Take a look at a variety of loads by checking out things like Youtube, etc. Practice with them, deploy them, and see what works the best for your dept.....makes for a good training and gives people a chance to give their opinion rather than having an implemented change just because.
I was wondering the same thing about 8 months ago and we also packed and played with the cleveland load. It was well recieved by all, easy to pack and faster to deploy.You will have to see if it will work for your applications and if your people like it. It is definatly worth your time to give it a go.
You have to consider the following: Staffing: how many on your first engine, or how many per engine. Response time, and type of construction. The type of load you carry is only part of the equation. The hose load may be effective as far as deployment goes, but if it is ineffective in the other areas, it won't matter.
Usually, unless you are gifted with excellent staffing and multiple companies on the first alarm arriving within a minute or three of each other, you need to make sure you have the most gpm available that you can. And if most of your firefighters are not in decent physical condition, you end up depending upon those few who are to be on the engine and carry the entire load alone.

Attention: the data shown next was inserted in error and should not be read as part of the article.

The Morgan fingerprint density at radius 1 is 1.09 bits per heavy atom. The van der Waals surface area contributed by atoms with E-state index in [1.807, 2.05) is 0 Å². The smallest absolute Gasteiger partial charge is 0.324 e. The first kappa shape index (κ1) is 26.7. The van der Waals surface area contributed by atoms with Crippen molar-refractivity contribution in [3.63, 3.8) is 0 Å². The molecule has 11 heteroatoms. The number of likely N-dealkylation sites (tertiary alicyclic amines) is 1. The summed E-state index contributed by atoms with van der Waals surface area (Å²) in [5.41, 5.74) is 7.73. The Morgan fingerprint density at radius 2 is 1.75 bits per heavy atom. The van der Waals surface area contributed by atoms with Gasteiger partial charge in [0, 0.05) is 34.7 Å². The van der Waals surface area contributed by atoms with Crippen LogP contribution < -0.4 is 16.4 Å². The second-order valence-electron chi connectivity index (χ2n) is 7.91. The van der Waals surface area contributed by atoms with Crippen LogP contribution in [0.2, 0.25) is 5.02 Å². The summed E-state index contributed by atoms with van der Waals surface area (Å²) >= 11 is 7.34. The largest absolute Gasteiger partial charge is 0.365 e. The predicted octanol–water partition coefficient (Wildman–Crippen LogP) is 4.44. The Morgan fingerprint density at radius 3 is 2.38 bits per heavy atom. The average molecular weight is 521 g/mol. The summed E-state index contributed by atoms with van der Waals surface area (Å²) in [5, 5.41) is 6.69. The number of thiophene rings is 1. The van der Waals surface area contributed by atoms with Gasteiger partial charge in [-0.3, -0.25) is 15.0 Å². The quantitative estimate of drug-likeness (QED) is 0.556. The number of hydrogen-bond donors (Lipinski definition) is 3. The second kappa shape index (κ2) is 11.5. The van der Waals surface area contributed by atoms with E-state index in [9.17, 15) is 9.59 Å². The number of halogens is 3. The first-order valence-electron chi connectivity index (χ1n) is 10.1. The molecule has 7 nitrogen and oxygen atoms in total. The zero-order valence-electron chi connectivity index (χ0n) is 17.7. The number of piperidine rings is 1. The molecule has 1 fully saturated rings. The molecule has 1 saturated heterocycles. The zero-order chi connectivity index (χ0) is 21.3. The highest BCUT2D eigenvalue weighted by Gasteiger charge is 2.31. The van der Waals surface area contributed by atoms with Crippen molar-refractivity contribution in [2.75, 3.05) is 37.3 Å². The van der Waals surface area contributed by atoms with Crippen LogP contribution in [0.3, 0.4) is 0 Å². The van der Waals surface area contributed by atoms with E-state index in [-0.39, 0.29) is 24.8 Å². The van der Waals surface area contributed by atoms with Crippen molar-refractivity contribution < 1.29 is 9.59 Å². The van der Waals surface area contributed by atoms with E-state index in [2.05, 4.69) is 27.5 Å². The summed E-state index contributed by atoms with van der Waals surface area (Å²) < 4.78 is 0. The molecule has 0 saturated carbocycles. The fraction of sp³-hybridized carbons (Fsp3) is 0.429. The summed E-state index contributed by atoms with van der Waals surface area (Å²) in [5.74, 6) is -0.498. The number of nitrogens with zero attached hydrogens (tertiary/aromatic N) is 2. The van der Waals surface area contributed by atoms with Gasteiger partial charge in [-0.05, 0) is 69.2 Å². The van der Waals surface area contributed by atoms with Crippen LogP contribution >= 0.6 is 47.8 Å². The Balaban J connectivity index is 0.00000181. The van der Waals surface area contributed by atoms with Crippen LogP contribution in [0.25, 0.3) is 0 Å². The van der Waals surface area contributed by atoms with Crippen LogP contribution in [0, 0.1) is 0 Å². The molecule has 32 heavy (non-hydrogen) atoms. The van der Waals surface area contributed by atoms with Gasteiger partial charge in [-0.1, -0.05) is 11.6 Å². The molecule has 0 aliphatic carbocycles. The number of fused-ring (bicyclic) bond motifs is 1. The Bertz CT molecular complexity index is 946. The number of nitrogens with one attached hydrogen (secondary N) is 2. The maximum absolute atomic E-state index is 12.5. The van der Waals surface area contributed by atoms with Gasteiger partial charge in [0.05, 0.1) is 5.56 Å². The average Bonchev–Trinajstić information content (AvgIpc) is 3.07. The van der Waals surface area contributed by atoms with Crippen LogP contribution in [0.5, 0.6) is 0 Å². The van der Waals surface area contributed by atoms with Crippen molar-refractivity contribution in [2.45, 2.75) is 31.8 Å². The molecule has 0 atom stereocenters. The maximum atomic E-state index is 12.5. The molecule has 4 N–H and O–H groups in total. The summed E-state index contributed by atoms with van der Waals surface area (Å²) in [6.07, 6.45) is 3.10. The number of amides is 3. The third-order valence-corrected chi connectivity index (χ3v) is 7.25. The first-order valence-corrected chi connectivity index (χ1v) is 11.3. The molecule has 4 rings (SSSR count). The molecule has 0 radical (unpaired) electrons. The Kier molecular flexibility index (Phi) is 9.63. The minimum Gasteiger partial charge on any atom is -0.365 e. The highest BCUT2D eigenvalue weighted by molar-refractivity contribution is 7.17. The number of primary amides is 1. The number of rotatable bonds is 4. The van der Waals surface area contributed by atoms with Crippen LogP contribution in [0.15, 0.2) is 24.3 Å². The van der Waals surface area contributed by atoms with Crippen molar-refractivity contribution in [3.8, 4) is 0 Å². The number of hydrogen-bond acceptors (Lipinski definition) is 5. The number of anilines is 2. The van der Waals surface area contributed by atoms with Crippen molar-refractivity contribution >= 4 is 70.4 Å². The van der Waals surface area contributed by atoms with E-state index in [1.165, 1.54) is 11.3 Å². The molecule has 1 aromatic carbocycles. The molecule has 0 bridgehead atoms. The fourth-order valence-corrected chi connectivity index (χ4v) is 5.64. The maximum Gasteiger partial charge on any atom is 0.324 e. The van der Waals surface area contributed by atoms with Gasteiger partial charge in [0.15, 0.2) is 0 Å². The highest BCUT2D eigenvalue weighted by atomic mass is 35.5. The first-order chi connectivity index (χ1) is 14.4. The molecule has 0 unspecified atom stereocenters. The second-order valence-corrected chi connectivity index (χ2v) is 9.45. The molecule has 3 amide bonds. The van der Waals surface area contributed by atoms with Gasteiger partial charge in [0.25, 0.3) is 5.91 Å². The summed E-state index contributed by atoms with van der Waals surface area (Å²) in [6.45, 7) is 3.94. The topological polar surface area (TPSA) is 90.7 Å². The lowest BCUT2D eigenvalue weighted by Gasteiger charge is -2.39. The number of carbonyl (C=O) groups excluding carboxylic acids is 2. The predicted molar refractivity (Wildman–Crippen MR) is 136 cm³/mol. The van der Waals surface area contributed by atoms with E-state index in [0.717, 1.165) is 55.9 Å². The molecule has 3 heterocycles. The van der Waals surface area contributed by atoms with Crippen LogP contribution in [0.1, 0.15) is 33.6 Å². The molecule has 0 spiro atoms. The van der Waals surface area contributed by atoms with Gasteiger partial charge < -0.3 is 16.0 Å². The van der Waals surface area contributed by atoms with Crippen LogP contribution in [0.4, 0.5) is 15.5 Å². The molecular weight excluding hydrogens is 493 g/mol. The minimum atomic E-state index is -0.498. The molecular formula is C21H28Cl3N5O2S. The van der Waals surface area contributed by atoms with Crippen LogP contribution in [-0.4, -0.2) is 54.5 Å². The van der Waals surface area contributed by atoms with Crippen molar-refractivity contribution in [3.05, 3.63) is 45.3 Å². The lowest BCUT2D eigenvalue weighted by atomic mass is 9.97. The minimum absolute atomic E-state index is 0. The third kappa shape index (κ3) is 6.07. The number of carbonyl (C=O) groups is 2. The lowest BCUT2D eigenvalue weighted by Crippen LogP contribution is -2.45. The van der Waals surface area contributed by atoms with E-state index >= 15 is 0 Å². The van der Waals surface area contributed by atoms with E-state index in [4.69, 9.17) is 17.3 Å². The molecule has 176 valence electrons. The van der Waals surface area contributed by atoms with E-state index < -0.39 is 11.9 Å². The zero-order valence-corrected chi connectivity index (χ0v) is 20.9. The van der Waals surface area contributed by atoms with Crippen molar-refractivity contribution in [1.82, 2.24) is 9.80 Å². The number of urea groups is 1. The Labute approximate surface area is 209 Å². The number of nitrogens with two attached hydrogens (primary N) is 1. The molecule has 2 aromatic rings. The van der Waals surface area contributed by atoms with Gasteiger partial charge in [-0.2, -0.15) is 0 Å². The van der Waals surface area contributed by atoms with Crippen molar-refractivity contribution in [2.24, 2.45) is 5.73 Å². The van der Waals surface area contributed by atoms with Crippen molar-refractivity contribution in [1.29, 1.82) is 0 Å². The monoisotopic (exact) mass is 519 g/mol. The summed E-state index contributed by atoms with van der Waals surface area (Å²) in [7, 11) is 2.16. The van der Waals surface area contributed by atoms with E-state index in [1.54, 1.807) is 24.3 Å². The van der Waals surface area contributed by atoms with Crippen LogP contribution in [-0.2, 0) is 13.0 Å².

How far up you have to go? How many flights? try using individual lengths. Each member takes a 50' section, folded to drape over the SCBA cylinder, leaving the hands free, and reducing the weight.
Here is a newer style of hose bundle. It has been adopted by my department.
Regardless of what your dept. picks everybody must train with it. Don't open the thing during annual hose testing then repack it never to see it again until next year......
Contact me and I will share my thoughts on standpipe loads. email@example.com